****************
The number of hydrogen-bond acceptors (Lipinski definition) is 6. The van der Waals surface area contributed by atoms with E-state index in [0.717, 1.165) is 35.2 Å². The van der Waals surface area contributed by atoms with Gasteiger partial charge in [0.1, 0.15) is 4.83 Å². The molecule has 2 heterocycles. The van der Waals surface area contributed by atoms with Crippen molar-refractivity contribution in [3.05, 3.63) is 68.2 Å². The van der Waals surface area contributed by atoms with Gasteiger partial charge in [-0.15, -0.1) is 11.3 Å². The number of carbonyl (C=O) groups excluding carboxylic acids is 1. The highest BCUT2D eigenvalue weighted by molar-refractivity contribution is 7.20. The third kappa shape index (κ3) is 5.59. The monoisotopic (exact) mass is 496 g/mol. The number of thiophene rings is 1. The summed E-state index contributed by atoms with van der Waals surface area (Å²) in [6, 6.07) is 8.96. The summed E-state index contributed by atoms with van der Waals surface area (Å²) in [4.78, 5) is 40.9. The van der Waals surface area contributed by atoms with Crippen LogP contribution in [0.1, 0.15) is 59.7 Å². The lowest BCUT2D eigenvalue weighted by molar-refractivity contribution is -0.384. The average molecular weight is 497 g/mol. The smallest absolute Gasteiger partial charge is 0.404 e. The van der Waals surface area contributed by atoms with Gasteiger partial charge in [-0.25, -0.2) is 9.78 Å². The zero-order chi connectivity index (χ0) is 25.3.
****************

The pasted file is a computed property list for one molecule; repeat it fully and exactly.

The number of hydrogen-bond acceptors (Lipinski definition) is 6. The van der Waals surface area contributed by atoms with E-state index in [0.717, 1.165) is 35.2 Å². The van der Waals surface area contributed by atoms with Gasteiger partial charge in [0.1, 0.15) is 4.83 Å². The molecule has 2 heterocycles. The van der Waals surface area contributed by atoms with Crippen molar-refractivity contribution in [3.05, 3.63) is 68.2 Å². The van der Waals surface area contributed by atoms with Gasteiger partial charge in [-0.15, -0.1) is 11.3 Å². The number of carbonyl (C=O) groups excluding carboxylic acids is 1. The highest BCUT2D eigenvalue weighted by molar-refractivity contribution is 7.20. The third kappa shape index (κ3) is 5.59. The monoisotopic (exact) mass is 496 g/mol. The number of thiophene rings is 1. The summed E-state index contributed by atoms with van der Waals surface area (Å²) in [6, 6.07) is 8.96. The summed E-state index contributed by atoms with van der Waals surface area (Å²) in [4.78, 5) is 40.9. The van der Waals surface area contributed by atoms with Crippen LogP contribution in [0.1, 0.15) is 59.7 Å². The lowest BCUT2D eigenvalue weighted by molar-refractivity contribution is -0.384. The average molecular weight is 497 g/mol. The smallest absolute Gasteiger partial charge is 0.404 e. The van der Waals surface area contributed by atoms with Gasteiger partial charge in [-0.25, -0.2) is 9.78 Å². The zero-order chi connectivity index (χ0) is 25.3.